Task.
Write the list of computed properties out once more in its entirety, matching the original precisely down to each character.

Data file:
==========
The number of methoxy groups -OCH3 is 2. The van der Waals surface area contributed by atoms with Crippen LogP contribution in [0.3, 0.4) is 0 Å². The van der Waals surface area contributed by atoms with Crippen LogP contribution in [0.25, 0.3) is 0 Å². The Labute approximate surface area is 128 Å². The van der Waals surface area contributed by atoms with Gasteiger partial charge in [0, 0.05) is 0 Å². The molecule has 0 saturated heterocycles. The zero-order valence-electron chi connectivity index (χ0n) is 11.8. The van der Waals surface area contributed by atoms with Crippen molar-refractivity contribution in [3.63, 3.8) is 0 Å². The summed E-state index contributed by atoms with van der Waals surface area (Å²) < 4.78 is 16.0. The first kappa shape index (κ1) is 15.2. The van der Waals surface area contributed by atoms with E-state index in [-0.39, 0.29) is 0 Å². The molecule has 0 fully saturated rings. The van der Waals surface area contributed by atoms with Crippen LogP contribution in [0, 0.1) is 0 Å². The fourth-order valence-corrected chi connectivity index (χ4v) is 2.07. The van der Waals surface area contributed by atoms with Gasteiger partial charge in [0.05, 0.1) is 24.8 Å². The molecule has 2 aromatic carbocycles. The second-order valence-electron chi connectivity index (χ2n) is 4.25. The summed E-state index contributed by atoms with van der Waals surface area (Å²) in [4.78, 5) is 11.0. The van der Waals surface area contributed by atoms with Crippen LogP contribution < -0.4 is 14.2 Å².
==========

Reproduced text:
The number of methoxy groups -OCH3 is 2. The van der Waals surface area contributed by atoms with Crippen LogP contribution in [0.3, 0.4) is 0 Å². The van der Waals surface area contributed by atoms with Crippen LogP contribution in [0.25, 0.3) is 0 Å². The Labute approximate surface area is 128 Å². The van der Waals surface area contributed by atoms with Gasteiger partial charge in [0, 0.05) is 0 Å². The molecule has 0 saturated heterocycles. The zero-order valence-electron chi connectivity index (χ0n) is 11.8. The van der Waals surface area contributed by atoms with Crippen molar-refractivity contribution in [3.63, 3.8) is 0 Å². The summed E-state index contributed by atoms with van der Waals surface area (Å²) < 4.78 is 16.0. The first kappa shape index (κ1) is 15.2. The van der Waals surface area contributed by atoms with E-state index in [-0.39, 0.29) is 0 Å². The molecule has 0 fully saturated rings. The van der Waals surface area contributed by atoms with Crippen LogP contribution in [0, 0.1) is 0 Å². The fourth-order valence-corrected chi connectivity index (χ4v) is 2.07. The van der Waals surface area contributed by atoms with Gasteiger partial charge in [0.05, 0.1) is 24.8 Å². The molecule has 2 aromatic carbocycles. The second-order valence-electron chi connectivity index (χ2n) is 4.25. The summed E-state index contributed by atoms with van der Waals surface area (Å²) in [4.78, 5) is 11.0. The van der Waals surface area contributed by atoms with Crippen LogP contribution < -0.4 is 14.2 Å².